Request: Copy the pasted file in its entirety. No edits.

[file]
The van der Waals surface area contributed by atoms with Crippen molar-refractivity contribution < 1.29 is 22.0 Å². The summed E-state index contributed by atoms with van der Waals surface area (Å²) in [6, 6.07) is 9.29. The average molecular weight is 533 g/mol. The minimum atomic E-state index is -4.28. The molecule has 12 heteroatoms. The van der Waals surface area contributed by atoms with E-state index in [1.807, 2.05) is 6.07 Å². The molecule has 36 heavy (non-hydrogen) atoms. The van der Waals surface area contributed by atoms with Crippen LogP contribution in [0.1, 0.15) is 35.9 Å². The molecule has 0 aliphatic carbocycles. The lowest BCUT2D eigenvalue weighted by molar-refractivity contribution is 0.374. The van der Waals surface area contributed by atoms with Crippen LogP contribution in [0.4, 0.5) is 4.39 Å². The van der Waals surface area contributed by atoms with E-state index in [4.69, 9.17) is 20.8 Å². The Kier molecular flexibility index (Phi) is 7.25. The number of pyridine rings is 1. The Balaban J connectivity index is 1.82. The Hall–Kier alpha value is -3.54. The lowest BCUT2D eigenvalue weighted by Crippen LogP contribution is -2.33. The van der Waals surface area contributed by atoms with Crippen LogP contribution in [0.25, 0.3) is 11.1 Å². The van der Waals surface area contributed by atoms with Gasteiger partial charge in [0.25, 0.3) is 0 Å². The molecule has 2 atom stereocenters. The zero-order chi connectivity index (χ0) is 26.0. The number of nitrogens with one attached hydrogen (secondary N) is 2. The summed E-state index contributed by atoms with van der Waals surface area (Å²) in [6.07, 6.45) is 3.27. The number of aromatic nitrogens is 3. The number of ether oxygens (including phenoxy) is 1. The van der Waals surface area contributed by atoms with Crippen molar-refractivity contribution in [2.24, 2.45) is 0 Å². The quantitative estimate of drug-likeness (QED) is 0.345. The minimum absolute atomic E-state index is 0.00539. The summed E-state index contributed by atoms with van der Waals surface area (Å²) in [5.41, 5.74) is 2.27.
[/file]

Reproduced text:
The van der Waals surface area contributed by atoms with Crippen molar-refractivity contribution < 1.29 is 22.0 Å². The summed E-state index contributed by atoms with van der Waals surface area (Å²) in [6, 6.07) is 9.29. The average molecular weight is 533 g/mol. The minimum atomic E-state index is -4.28. The molecule has 12 heteroatoms. The van der Waals surface area contributed by atoms with E-state index in [1.807, 2.05) is 6.07 Å². The molecule has 36 heavy (non-hydrogen) atoms. The van der Waals surface area contributed by atoms with Crippen LogP contribution in [0.1, 0.15) is 35.9 Å². The molecule has 0 aliphatic carbocycles. The lowest BCUT2D eigenvalue weighted by molar-refractivity contribution is 0.374. The van der Waals surface area contributed by atoms with Crippen LogP contribution in [0.4, 0.5) is 4.39 Å². The van der Waals surface area contributed by atoms with E-state index in [4.69, 9.17) is 20.8 Å². The Kier molecular flexibility index (Phi) is 7.25. The number of pyridine rings is 1. The Balaban J connectivity index is 1.82. The Hall–Kier alpha value is -3.54. The lowest BCUT2D eigenvalue weighted by Crippen LogP contribution is -2.33. The van der Waals surface area contributed by atoms with Crippen LogP contribution in [0.25, 0.3) is 11.1 Å². The van der Waals surface area contributed by atoms with Gasteiger partial charge in [0.25, 0.3) is 0 Å². The molecule has 2 atom stereocenters. The zero-order chi connectivity index (χ0) is 26.0. The number of nitrogens with one attached hydrogen (secondary N) is 2. The summed E-state index contributed by atoms with van der Waals surface area (Å²) in [6.07, 6.45) is 3.27. The number of aromatic nitrogens is 3. The number of ether oxygens (including phenoxy) is 1. The van der Waals surface area contributed by atoms with Crippen molar-refractivity contribution in [2.24, 2.45) is 0 Å². The quantitative estimate of drug-likeness (QED) is 0.345. The minimum absolute atomic E-state index is 0.00539. The summed E-state index contributed by atoms with van der Waals surface area (Å²) in [5.41, 5.74) is 2.27.